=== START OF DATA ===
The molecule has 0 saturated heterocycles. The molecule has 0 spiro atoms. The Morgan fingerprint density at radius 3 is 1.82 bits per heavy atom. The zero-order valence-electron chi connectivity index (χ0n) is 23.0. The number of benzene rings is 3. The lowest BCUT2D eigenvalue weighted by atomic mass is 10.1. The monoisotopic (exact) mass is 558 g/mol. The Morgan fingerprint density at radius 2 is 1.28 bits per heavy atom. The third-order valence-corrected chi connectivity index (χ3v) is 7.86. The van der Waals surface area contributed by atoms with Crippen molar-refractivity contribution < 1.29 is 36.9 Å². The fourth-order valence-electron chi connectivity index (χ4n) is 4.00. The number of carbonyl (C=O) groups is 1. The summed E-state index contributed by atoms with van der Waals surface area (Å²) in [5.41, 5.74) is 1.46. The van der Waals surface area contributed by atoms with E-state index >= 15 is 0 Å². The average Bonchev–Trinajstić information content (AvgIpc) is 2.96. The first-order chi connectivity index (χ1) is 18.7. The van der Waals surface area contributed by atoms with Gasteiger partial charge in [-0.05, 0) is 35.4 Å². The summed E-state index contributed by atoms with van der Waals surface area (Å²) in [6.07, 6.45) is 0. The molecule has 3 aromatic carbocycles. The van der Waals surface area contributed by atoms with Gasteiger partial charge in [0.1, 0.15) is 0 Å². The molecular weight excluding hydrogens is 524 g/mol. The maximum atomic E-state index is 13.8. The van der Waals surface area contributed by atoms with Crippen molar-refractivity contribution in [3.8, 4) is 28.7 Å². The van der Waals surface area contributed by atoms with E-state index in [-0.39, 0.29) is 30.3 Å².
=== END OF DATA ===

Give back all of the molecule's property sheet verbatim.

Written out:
The molecule has 0 saturated heterocycles. The molecule has 0 spiro atoms. The Morgan fingerprint density at radius 3 is 1.82 bits per heavy atom. The zero-order valence-electron chi connectivity index (χ0n) is 23.0. The number of benzene rings is 3. The lowest BCUT2D eigenvalue weighted by atomic mass is 10.1. The monoisotopic (exact) mass is 558 g/mol. The Morgan fingerprint density at radius 2 is 1.28 bits per heavy atom. The third-order valence-corrected chi connectivity index (χ3v) is 7.86. The van der Waals surface area contributed by atoms with Crippen molar-refractivity contribution < 1.29 is 36.9 Å². The fourth-order valence-electron chi connectivity index (χ4n) is 4.00. The number of carbonyl (C=O) groups is 1. The summed E-state index contributed by atoms with van der Waals surface area (Å²) in [5.41, 5.74) is 1.46. The van der Waals surface area contributed by atoms with E-state index >= 15 is 0 Å². The average Bonchev–Trinajstić information content (AvgIpc) is 2.96. The first-order chi connectivity index (χ1) is 18.7. The van der Waals surface area contributed by atoms with Gasteiger partial charge in [-0.05, 0) is 35.4 Å². The summed E-state index contributed by atoms with van der Waals surface area (Å²) in [6.07, 6.45) is 0. The molecule has 3 aromatic carbocycles. The van der Waals surface area contributed by atoms with Gasteiger partial charge in [0.1, 0.15) is 0 Å². The molecular weight excluding hydrogens is 524 g/mol. The maximum atomic E-state index is 13.8. The van der Waals surface area contributed by atoms with Crippen molar-refractivity contribution in [3.8, 4) is 28.7 Å². The van der Waals surface area contributed by atoms with E-state index in [-0.39, 0.29) is 30.3 Å².